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Cheeks a Fearless Leader

Trail Blazers: First-year coach seemed to be in with the wrong crowd, but Portland's strange mix has settled down.


Keep thinking, Mo, it's what you're good at.

Back at the Hole in the Wall, or wherever the Portland Trail Blazers rode off to after Sunday's disappointment against the Lakers, the little outlaws are planning their next job, er, game.

It's hard to be a Trail Blazer these days, what with their reputations, inherited and/or merited; with impulse control that runs the gamut from acceptable to absent, and their high-risk approach to the game, not to mention public relations.

In real life, they're a basketball team, not as big or scary as some they've had but still good enough to rally from 13-18 and finish sixth in the wild West under rookie Coach Maurice Cheeks. They're a decided underdog in this NBA first-round playoff series but, as they showed the mighty Lakers 10 days ago in Portland, capable of surprises.

Of course, with the Trail Blazers, surprise is a way of life.

"I always thought they were nuts," says guard Steve Kerr, who arrived last summer after three years with the low-key San Antonio Spurs. "This just confirmed it, that's all. But in a good way.

"I've had a great time, getting to know a lot of the guys. And I wasn't sure if I would fit in. I felt kinda weird coming to this team, especially having been with the Spurs the last three years, a team that's so opposite....

"In a weird way, it's been one of the most fun years I've had, just because it's so nuts. It's such a new experience for me. I've seen it all this year, water bottles flying through the air, chairs, balls flying into the stands, people throwing Bill Walton dolls onto the floor...."

Remember that last Laker game at Portland.... Rasheed Wallace, who plays Sundance Kid to Cheeks' Butch Cassidy, getting upset at a call, while the Trail Blazers were wiping out a 10-point fourth-quarter deficit.... Rasheed coming back to the huddle and kicking a chair so hard, the TV replay showed Kerr, sitting on the bench but facing the wrong way, ducking.

In Portland, one learns to stay alert.

All but forgotten in the ongoing High Jinks Chronicles is the fact this remains one of the league's deepest and most versatile rosters.

If Arvydas Sabonis' retirement means they've gone from big and imposing to slight and overmatched in a conference dominated by huge teams; if General Manager Bob Whitsitt concedes their championship window might be closed for the moment; if the pieces don't quite fit--or come close--they still rose from 13-18, when everyone was writing them off with their rookie coach, and went 31-8 from the start of January to the end of March, playing so well with such esprit, it was not uncommon to hear people from other teams saying they were the best team in the NBA.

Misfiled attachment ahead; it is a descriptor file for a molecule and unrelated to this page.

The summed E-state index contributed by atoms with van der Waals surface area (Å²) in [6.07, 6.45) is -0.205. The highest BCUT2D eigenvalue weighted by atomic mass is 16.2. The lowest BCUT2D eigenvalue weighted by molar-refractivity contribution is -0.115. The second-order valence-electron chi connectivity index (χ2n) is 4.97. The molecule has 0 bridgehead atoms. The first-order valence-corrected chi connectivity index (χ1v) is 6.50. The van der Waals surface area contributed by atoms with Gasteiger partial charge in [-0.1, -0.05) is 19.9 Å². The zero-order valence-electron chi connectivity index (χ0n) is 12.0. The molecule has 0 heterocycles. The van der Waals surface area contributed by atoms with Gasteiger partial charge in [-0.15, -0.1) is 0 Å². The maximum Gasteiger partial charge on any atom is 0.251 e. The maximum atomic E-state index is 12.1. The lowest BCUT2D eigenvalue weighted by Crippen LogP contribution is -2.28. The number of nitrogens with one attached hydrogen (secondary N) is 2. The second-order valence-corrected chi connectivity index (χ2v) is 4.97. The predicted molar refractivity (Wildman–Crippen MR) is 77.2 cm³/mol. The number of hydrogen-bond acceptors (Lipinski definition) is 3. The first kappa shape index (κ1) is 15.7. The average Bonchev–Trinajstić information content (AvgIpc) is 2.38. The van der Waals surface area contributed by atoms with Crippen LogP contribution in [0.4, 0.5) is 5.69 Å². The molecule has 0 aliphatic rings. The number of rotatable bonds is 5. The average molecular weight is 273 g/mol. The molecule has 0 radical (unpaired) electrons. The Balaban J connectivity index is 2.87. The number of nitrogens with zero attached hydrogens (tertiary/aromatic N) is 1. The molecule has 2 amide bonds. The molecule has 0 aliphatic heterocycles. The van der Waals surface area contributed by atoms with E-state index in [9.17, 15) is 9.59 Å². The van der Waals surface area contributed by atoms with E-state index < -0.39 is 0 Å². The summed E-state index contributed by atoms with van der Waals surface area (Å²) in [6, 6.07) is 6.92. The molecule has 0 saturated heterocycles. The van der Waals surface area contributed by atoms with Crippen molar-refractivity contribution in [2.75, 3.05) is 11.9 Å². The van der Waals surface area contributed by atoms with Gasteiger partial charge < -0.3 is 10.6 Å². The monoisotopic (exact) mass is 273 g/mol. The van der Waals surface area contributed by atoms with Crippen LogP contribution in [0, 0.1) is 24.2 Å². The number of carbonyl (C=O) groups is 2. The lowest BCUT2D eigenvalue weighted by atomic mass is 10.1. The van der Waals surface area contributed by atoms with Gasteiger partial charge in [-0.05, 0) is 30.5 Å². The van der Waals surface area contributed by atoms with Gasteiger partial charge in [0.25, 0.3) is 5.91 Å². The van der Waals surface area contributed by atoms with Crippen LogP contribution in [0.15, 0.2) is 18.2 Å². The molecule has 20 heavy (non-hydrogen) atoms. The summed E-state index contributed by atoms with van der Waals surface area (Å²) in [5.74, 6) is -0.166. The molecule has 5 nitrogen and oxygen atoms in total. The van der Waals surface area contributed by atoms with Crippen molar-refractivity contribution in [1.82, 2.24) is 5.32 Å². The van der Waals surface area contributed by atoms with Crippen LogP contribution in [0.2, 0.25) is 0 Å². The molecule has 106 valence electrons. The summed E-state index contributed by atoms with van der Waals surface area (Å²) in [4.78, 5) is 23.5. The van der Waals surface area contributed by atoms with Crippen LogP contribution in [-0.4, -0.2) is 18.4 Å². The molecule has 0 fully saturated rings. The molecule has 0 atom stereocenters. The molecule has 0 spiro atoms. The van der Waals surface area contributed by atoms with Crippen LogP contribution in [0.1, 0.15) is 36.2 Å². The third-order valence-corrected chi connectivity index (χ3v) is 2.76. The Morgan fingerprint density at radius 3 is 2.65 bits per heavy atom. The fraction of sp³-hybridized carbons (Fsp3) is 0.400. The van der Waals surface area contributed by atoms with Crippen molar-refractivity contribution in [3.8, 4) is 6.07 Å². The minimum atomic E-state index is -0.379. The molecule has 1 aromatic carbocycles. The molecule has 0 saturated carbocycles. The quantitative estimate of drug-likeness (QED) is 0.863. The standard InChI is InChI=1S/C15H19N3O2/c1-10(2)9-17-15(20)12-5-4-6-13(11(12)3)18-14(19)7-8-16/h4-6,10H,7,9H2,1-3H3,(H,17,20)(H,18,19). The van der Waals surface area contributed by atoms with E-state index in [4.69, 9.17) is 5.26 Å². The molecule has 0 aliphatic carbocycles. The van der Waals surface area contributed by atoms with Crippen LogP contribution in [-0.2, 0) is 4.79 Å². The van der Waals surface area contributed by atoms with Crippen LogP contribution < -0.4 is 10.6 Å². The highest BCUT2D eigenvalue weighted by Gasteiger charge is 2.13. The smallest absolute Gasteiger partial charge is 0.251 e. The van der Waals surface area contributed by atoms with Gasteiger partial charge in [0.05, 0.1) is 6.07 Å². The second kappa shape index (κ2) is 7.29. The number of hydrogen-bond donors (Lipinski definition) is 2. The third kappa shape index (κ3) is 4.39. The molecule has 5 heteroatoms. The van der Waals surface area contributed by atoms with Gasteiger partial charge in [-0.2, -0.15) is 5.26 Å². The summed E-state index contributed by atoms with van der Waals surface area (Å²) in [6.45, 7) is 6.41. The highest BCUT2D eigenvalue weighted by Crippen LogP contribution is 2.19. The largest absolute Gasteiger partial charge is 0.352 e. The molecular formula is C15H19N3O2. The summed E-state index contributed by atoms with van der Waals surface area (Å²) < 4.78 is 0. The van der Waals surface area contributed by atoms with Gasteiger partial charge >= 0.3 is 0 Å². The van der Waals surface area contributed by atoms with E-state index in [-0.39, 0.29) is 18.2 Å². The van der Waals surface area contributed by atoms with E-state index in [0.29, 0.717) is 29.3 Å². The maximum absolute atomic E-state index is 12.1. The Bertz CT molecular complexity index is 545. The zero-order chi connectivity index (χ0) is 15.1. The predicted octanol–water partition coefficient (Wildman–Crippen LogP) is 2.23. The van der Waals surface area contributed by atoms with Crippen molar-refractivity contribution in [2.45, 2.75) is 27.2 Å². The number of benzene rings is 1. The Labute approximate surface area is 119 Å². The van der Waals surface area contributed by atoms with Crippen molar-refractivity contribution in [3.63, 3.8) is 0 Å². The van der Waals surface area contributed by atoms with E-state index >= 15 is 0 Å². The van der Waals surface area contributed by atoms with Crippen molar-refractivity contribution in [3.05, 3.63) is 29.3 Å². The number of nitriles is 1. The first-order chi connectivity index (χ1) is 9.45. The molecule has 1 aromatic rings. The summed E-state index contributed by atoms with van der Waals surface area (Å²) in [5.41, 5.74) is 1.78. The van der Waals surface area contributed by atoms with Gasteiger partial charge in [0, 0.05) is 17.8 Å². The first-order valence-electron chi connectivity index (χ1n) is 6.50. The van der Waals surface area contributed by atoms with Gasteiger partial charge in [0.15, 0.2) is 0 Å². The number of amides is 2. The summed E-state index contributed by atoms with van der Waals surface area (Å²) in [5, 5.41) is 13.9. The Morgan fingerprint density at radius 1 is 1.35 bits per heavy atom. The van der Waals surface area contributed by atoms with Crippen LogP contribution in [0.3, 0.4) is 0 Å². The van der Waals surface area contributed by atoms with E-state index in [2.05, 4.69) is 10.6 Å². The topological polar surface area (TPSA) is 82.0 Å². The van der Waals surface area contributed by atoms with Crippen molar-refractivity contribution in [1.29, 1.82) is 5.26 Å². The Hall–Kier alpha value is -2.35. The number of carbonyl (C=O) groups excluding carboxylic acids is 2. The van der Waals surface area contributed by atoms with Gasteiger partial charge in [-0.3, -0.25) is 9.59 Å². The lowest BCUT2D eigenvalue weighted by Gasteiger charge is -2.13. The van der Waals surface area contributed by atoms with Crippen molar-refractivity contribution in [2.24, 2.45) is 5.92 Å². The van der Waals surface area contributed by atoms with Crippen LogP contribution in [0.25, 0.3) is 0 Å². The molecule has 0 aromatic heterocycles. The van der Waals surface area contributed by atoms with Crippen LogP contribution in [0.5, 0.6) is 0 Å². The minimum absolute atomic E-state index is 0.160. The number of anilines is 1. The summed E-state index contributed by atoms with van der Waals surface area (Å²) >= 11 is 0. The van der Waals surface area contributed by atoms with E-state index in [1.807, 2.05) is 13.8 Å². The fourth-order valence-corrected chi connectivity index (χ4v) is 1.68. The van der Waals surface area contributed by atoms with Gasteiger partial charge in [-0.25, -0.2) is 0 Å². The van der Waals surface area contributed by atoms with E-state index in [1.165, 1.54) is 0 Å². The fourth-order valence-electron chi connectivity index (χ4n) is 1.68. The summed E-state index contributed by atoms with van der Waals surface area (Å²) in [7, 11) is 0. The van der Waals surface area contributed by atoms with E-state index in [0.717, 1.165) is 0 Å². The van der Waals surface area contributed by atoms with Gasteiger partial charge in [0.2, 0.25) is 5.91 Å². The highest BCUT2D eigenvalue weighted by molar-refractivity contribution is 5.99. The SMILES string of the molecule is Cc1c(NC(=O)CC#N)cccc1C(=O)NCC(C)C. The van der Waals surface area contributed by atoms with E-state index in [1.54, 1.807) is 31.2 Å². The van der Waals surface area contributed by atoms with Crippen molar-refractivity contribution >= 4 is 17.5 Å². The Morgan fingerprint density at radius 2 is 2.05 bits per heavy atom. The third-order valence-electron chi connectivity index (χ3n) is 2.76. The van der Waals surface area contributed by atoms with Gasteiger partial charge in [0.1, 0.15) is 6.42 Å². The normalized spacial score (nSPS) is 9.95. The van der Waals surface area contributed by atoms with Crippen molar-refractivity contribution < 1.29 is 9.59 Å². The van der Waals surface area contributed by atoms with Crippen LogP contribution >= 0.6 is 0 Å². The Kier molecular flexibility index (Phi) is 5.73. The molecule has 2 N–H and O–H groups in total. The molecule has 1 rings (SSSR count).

"I mean, you have to take people for what you see them," says the soft-spoken Cheeks, who prefers to stay positive in a job in which he's destined to be forever asked about the negative.

"I don't believe you can keep getting it from third parties, fourth parties. Certainly, I was getting it from 25 parties about my guys [before taking the job] but I didn't take that at face value.

"I didn't know how they would be ... so I had to come in and give 'em a fair shake.... And they gave me a fair shake. And that was pretty much the way we regrouped ourselves as a team, because we believed in one another."

Calming this madcap crew that, as another West coach noted, "would have driven Dean Smith out of coaching," is now considered one of the season's most impressive coaching jobs.

By all accounts, Cheeks has become their steadying influence.

The problem is, they require a lot of steadying and he's just one man.

Sins of the Jail Blazers

"We were always adding players to try to match up with Shaq [O'Neal] and beat the Lakers. Maybe we added one or two too many. The mix was a little different than the norm. You had a guy like Dale Davis who went to the finals [with Indiana] and had an All-Star year and was used to playing big minutes and we asked him to take a backup role. That was difficult for him. And [Shawn] Kemp, he was a guy who was capable of helping us but there was the conditioning factor....

"You know, every year, we took steps to get better and for three years we did. Then it just fell apart at the end."

Former Trail Blazer assistant

Tony Brown to the Detroit News

Everything about these Trail Blazers is a high-wire act, reflecting their challenge and the risks they've run to surmount them.

Despite owner Paul Allen's bankroll, superstars don't put them atop wish lists, as O'Neal did with the Lakers. Nor did the Trail Blazers finish badly enough--they're the only team that has never been in the lottery--to luck into Tim Duncan and David Robinson, as the Spurs did.

So Whitsitt grabbed talent at every opportunity, however immature, expensive, overweight and/or incompletely thought-out.

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